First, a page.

Objective: Although the clinical relevance of minor depression has been demonstrated in many studies, the economic costs are not well explored. In this study, we examine the economic costs of minor depression.
Method: In a large-scale, population-based study in the Netherlands (n = 5504) the costs of minor depression were compared with the costs of major depression and dysthymia. Excess costs, i.e. the costs of a disorder over and above the costs attributable to other illnesses, were estimated with help of regression analysis. The direct medical costs, the direct non-medical costs and the indirect non-medical costs were calculated. The year 2003 was used as the reference year.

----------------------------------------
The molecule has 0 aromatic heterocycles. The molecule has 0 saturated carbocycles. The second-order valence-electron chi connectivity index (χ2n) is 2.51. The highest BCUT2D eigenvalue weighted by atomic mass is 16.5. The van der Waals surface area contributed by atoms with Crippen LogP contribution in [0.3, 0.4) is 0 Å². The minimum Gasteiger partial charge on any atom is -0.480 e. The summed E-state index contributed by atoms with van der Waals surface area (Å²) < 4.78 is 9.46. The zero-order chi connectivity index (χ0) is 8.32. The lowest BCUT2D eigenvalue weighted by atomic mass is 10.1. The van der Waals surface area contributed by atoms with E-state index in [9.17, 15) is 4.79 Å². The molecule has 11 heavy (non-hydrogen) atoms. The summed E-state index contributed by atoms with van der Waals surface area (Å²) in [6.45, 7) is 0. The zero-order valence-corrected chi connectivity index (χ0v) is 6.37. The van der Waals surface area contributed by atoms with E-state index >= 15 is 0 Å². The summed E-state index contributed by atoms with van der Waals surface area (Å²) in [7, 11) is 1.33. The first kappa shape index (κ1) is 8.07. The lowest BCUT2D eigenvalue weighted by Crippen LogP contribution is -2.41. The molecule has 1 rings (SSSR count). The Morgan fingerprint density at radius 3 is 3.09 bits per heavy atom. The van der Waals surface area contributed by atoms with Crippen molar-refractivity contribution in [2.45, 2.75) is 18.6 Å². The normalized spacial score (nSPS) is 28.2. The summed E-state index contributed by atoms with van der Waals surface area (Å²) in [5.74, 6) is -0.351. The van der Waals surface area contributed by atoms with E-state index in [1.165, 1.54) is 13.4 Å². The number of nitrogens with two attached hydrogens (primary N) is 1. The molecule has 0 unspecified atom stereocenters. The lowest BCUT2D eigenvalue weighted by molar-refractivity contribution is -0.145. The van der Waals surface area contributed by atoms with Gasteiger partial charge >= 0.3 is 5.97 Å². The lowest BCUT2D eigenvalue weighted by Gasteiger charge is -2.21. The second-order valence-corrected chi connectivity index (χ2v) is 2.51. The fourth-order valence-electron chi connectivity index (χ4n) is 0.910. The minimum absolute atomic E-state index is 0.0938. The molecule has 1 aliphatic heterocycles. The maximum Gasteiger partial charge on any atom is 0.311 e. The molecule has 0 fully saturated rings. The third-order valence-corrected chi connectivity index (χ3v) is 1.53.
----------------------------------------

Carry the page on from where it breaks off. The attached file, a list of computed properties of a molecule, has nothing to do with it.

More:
Results: The annual per capita excess costs of minor depression were US$ 2141 (95% CI = 753-3529) higher than the base rate costs of US$ 1023, while the costs of major depression were US$ 3313 (95% CI = 1234-5390) higher than the base rate. The costs of minor depression per 1 million inhabitants were 160 million dollars per year, which is somewhat less than the costs of major depression (192 million dollars per year).
Conclusion: The economic costs associated with minor depression are considerable and approach those of major depression.